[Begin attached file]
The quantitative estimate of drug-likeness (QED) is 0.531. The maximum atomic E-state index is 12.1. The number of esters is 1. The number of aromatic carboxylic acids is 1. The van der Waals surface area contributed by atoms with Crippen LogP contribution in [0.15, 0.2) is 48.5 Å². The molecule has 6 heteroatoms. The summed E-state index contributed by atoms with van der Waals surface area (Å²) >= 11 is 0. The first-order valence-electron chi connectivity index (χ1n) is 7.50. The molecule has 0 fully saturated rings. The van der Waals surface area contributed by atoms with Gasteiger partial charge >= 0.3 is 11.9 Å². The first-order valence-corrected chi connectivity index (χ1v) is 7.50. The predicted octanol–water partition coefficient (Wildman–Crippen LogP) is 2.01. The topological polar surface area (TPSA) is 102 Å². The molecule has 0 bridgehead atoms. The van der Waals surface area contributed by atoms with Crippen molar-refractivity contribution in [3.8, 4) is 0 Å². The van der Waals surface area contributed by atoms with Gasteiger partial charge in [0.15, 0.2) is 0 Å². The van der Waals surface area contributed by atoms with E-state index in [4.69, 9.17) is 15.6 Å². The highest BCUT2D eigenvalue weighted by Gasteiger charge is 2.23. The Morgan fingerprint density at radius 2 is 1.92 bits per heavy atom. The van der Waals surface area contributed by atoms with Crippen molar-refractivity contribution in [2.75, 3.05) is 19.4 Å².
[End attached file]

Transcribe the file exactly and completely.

The quantitative estimate of drug-likeness (QED) is 0.531. The maximum atomic E-state index is 12.1. The number of esters is 1. The number of aromatic carboxylic acids is 1. The van der Waals surface area contributed by atoms with Crippen LogP contribution in [0.15, 0.2) is 48.5 Å². The molecule has 6 heteroatoms. The summed E-state index contributed by atoms with van der Waals surface area (Å²) >= 11 is 0. The first-order valence-electron chi connectivity index (χ1n) is 7.50. The molecule has 0 fully saturated rings. The van der Waals surface area contributed by atoms with Gasteiger partial charge >= 0.3 is 11.9 Å². The first-order valence-corrected chi connectivity index (χ1v) is 7.50. The predicted octanol–water partition coefficient (Wildman–Crippen LogP) is 2.01. The topological polar surface area (TPSA) is 102 Å². The molecule has 0 bridgehead atoms. The van der Waals surface area contributed by atoms with Crippen molar-refractivity contribution in [3.8, 4) is 0 Å². The van der Waals surface area contributed by atoms with Gasteiger partial charge in [0.15, 0.2) is 0 Å². The van der Waals surface area contributed by atoms with E-state index in [4.69, 9.17) is 15.6 Å². The highest BCUT2D eigenvalue weighted by Gasteiger charge is 2.23. The Morgan fingerprint density at radius 2 is 1.92 bits per heavy atom. The van der Waals surface area contributed by atoms with Crippen molar-refractivity contribution in [2.75, 3.05) is 19.4 Å².